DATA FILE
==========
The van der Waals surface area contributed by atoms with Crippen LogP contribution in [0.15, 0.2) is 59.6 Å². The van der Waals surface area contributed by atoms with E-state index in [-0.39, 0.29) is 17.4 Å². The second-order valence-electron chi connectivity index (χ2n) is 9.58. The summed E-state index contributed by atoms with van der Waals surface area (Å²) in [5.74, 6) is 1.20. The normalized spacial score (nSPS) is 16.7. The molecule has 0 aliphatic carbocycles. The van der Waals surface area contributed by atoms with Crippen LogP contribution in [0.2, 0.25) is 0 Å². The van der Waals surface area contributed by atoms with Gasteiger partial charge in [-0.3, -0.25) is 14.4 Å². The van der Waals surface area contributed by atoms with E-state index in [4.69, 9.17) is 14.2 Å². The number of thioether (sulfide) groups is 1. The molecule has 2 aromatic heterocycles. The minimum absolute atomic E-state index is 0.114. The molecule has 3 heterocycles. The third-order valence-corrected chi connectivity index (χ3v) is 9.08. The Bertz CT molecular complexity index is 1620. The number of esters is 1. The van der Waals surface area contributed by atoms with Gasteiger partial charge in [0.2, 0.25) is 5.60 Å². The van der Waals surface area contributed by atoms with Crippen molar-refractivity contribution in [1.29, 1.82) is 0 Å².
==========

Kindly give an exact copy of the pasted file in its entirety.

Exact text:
The van der Waals surface area contributed by atoms with Crippen LogP contribution in [0.15, 0.2) is 59.6 Å². The van der Waals surface area contributed by atoms with E-state index in [-0.39, 0.29) is 17.4 Å². The second-order valence-electron chi connectivity index (χ2n) is 9.58. The summed E-state index contributed by atoms with van der Waals surface area (Å²) in [5.74, 6) is 1.20. The normalized spacial score (nSPS) is 16.7. The molecule has 0 aliphatic carbocycles. The van der Waals surface area contributed by atoms with Crippen LogP contribution in [0.2, 0.25) is 0 Å². The van der Waals surface area contributed by atoms with Gasteiger partial charge in [-0.3, -0.25) is 14.4 Å². The van der Waals surface area contributed by atoms with E-state index in [4.69, 9.17) is 14.2 Å². The number of thioether (sulfide) groups is 1. The molecule has 2 aromatic heterocycles. The minimum absolute atomic E-state index is 0.114. The molecule has 3 heterocycles. The third-order valence-corrected chi connectivity index (χ3v) is 9.08. The Bertz CT molecular complexity index is 1620. The number of esters is 1. The van der Waals surface area contributed by atoms with Gasteiger partial charge in [0.2, 0.25) is 5.60 Å². The van der Waals surface area contributed by atoms with Crippen molar-refractivity contribution in [1.29, 1.82) is 0 Å².